Cape Town | As South Africa is in the midst of the fifth wave of COVID-19 infections, the Sisonke Study team are once again rising to the challenge to help bolster efforts to mitigate the effects.
Led by the South African Medical Research Council (SAMRC), the Sisonke study team are launching the SHERPA Study (Sisonke Heterologous mRNA-1273 boost after prime with Ad26.COV2.S) – a study which primarily aims to evaluate the effectiveness of the heterologous mRNA-1273 (Moderna) boost against COVID-19 infections and severe COVID-19 disease among health care workers.
Sponsored by the SAMRC and co-funded by Moderna, the study aims to enroll up to 15 000 participants who received either a single or two doses of Ad26.COV2.S (JnJ) as part of the Sisonke study for health care workers. This will allow the study team to investigate the effectiveness of the Moderna COVID-19 vaccine booster against the new variants in South Africa and will provide the South African Health Products Regulatory Authority (SAHPRA) with additional data on this vaccine for potential licensing.
The heterologous boosting approach, which means that different vaccines are used for priming and boosting of the immune system, has been implemented in other countries such as the USA, Canada and Europe. Many studies have shown that this vaccination approach (especially a vector-based vaccine like Ad26.COV2.S followed by an mRNA vaccine like mRNA-1273) can elicit strong neutralizing antibody responses, and be effective in preventing COVID-19 disease.
Dr Nigel Garrett, Co-Principal Investigator of the study said: “The COVID-19 pandemic is not over yet and many people have not taken up a booster dose. The SHERPA study will provide crucial data on heterologous boosting and may help to license another effective vaccine in South Africa.” Echoing these sentiments, Co-Principal Investigator, Professor Ameena Goga emphasized that vaccination remains the key intervention to protect ourselves, our families, and vulnerable groups like pregnant and breastfeeding women against severe COVID-19. “SHERPA will provide safety and effectiveness data for heterologous boosting with the Moderna vaccine among health care workers and will inform future vaccination strategies,’ she added.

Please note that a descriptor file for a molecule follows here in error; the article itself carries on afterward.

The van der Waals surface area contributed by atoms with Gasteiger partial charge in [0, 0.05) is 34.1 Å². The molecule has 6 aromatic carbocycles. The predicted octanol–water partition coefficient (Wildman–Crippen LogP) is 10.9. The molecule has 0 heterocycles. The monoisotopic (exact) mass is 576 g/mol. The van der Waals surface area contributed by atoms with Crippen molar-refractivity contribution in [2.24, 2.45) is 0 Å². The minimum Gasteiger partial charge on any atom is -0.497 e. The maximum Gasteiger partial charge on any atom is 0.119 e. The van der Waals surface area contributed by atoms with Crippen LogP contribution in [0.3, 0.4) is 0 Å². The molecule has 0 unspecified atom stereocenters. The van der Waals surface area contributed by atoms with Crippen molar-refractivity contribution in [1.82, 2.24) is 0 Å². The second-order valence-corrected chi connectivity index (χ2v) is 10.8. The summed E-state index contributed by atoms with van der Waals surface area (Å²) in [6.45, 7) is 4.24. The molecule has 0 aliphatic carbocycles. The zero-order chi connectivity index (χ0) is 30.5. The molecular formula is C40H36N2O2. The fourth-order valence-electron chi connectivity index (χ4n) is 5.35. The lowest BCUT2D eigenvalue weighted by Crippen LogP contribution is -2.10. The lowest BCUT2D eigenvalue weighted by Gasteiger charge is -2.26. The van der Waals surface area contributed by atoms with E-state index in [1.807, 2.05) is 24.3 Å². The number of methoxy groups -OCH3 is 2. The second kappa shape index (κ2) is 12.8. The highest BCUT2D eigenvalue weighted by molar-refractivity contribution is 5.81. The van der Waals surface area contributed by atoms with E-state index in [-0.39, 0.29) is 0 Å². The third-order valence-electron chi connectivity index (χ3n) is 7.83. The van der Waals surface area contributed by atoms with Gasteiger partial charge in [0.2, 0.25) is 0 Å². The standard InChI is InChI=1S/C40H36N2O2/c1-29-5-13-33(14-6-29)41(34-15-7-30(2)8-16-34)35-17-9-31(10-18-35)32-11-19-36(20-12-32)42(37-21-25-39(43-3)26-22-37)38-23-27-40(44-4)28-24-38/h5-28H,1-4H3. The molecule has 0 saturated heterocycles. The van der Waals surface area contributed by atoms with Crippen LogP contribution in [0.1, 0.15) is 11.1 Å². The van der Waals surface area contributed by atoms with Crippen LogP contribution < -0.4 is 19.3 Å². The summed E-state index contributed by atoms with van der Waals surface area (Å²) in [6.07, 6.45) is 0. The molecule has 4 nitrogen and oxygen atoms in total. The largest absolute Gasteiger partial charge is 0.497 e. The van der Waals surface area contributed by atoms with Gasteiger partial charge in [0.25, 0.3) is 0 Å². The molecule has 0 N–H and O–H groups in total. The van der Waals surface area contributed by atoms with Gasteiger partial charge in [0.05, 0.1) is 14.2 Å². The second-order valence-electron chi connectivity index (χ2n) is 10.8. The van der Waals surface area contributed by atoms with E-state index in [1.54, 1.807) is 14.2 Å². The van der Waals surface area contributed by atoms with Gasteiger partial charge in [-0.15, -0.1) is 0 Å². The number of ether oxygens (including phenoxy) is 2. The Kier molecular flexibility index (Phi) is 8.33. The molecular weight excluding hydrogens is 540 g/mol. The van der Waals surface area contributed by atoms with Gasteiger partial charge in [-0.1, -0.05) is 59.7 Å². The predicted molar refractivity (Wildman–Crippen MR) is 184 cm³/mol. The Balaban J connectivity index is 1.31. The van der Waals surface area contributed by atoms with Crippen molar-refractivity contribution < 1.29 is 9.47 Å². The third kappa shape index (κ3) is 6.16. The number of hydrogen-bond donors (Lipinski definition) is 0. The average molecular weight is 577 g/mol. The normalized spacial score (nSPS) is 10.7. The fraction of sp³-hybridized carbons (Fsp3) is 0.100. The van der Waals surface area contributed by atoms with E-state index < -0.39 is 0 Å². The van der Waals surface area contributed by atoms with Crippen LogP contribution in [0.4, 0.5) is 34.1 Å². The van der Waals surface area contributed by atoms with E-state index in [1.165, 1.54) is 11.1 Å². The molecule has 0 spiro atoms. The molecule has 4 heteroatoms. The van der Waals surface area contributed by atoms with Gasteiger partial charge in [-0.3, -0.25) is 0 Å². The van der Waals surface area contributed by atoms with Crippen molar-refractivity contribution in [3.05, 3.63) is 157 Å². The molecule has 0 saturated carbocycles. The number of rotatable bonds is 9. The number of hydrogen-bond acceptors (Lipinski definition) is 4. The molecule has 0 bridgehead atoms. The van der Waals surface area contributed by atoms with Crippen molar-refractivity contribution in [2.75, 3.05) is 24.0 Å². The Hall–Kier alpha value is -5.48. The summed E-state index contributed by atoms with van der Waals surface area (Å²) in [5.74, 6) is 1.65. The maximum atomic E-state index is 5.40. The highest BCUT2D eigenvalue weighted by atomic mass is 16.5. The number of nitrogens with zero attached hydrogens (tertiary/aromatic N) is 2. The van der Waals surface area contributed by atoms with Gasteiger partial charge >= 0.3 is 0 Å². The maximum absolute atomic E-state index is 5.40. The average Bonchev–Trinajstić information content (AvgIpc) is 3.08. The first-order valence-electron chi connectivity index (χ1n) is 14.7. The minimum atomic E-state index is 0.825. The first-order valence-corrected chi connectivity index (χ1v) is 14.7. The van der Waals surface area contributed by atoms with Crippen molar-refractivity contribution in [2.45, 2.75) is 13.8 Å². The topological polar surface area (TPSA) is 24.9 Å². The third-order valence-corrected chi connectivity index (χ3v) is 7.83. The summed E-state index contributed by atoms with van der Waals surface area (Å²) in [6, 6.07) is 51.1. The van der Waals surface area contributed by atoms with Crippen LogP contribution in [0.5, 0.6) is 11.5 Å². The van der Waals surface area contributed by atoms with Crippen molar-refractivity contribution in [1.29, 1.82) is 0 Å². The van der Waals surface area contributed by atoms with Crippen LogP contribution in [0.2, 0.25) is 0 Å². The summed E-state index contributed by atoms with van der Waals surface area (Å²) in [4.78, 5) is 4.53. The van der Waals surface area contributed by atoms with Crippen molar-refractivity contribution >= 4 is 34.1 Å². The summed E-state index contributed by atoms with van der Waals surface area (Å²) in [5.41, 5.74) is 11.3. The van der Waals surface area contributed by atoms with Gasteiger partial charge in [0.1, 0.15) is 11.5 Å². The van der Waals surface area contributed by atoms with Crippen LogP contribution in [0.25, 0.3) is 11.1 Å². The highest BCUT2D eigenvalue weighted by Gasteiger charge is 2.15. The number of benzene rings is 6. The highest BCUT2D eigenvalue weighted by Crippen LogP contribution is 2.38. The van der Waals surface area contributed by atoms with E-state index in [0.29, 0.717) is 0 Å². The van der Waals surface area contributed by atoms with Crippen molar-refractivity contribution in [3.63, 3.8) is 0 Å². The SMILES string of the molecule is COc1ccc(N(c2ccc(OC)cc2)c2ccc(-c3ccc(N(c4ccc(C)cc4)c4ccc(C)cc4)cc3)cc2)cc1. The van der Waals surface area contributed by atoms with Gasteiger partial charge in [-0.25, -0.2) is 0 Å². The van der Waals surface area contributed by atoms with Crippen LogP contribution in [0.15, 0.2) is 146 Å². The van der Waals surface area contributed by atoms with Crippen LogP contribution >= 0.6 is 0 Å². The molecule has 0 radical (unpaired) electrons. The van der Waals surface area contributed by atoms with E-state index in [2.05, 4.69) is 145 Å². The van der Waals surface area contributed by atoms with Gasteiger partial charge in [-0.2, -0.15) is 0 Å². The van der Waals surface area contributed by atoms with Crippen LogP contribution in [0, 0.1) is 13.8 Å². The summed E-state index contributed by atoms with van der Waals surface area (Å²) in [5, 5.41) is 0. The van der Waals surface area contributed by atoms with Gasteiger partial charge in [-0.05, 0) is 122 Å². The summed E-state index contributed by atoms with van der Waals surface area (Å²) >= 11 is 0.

“We are proud to support the efforts by the SAMRC to gather additional global data about the effectiveness of mRNA-1273 in a setting of unmet need,” said Jacqueline Miller, Senior Vice President, Infectious Disease Development at Moderna. “The SHERPA study highlights our commitment to supporting research in Africa, where we recently announced our intention to build a state-of-the-art mRNA facility in Kenya to serve the African continent.”
The study has also been described as an extension of several interventions by the Sisonke Study team to support the country’s vaccination efforts. As a necessary measure to maintain a healthy workforce to deal with the rising infections and hospitalisations at the time, the team was instrumental in initiating the national rollout of COVID-19 vaccination in South Africa through an implementation study that saw close to 500 000 healthcare workers getting early access to the Ad26.COV2.S vaccine. By the end of 2021, nearly 250 000 of these had received the booster shot, following the emergence of data showing the safety, immunogenicity and efficacy of a two-dose regimen.
NOTE TO THE EDITOR:
The SHERPA Study has been launched at selected clinical research sites in South Africa, which also participated in the Sisonke study. For more information about the study, click here.
To enroll for the study, click here.
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